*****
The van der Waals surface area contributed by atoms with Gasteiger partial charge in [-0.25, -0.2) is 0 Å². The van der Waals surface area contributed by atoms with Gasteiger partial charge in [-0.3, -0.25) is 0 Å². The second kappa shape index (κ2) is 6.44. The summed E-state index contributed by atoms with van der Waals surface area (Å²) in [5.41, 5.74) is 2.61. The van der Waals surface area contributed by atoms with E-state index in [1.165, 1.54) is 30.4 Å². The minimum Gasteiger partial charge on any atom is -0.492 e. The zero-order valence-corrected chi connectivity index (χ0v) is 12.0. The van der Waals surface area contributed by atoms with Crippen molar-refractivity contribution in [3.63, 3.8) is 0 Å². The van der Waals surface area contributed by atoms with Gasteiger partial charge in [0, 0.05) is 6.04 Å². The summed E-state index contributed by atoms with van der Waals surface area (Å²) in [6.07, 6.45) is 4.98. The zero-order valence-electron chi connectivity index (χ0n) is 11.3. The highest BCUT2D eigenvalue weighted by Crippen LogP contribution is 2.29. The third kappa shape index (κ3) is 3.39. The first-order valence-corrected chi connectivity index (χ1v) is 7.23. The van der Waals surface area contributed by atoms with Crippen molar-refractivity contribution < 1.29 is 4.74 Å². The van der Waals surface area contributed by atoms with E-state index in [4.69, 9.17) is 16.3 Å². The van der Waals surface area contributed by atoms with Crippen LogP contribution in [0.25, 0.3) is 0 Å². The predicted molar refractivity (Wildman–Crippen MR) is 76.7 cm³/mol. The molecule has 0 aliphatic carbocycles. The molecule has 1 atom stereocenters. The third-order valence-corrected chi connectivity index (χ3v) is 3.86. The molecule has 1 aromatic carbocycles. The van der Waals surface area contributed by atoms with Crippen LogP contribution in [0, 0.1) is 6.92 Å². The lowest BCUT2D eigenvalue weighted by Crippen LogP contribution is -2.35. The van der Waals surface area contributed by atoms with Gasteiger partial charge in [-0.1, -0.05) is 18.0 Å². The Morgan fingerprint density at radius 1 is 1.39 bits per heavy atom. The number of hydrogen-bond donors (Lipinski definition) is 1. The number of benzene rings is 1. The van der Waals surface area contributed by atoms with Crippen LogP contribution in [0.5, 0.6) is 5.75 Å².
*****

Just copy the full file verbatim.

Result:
The van der Waals surface area contributed by atoms with Gasteiger partial charge in [-0.25, -0.2) is 0 Å². The van der Waals surface area contributed by atoms with Gasteiger partial charge in [-0.3, -0.25) is 0 Å². The second kappa shape index (κ2) is 6.44. The summed E-state index contributed by atoms with van der Waals surface area (Å²) in [5.41, 5.74) is 2.61. The van der Waals surface area contributed by atoms with E-state index in [1.165, 1.54) is 30.4 Å². The minimum Gasteiger partial charge on any atom is -0.492 e. The zero-order valence-corrected chi connectivity index (χ0v) is 12.0. The van der Waals surface area contributed by atoms with Crippen molar-refractivity contribution in [3.63, 3.8) is 0 Å². The van der Waals surface area contributed by atoms with Gasteiger partial charge in [0, 0.05) is 6.04 Å². The summed E-state index contributed by atoms with van der Waals surface area (Å²) in [6.07, 6.45) is 4.98. The zero-order valence-electron chi connectivity index (χ0n) is 11.3. The highest BCUT2D eigenvalue weighted by Crippen LogP contribution is 2.29. The third kappa shape index (κ3) is 3.39. The first-order valence-corrected chi connectivity index (χ1v) is 7.23. The van der Waals surface area contributed by atoms with Crippen molar-refractivity contribution < 1.29 is 4.74 Å². The van der Waals surface area contributed by atoms with E-state index in [4.69, 9.17) is 16.3 Å². The van der Waals surface area contributed by atoms with Crippen LogP contribution in [0.25, 0.3) is 0 Å². The predicted molar refractivity (Wildman–Crippen MR) is 76.7 cm³/mol. The molecule has 0 aliphatic carbocycles. The molecule has 1 atom stereocenters. The third-order valence-corrected chi connectivity index (χ3v) is 3.86. The molecule has 1 aromatic carbocycles. The van der Waals surface area contributed by atoms with Crippen LogP contribution in [0, 0.1) is 6.92 Å². The lowest BCUT2D eigenvalue weighted by Crippen LogP contribution is -2.35. The van der Waals surface area contributed by atoms with Gasteiger partial charge in [-0.1, -0.05) is 18.0 Å². The Morgan fingerprint density at radius 1 is 1.39 bits per heavy atom. The number of hydrogen-bond donors (Lipinski definition) is 1. The number of benzene rings is 1. The van der Waals surface area contributed by atoms with Crippen LogP contribution in [0.5, 0.6) is 5.75 Å².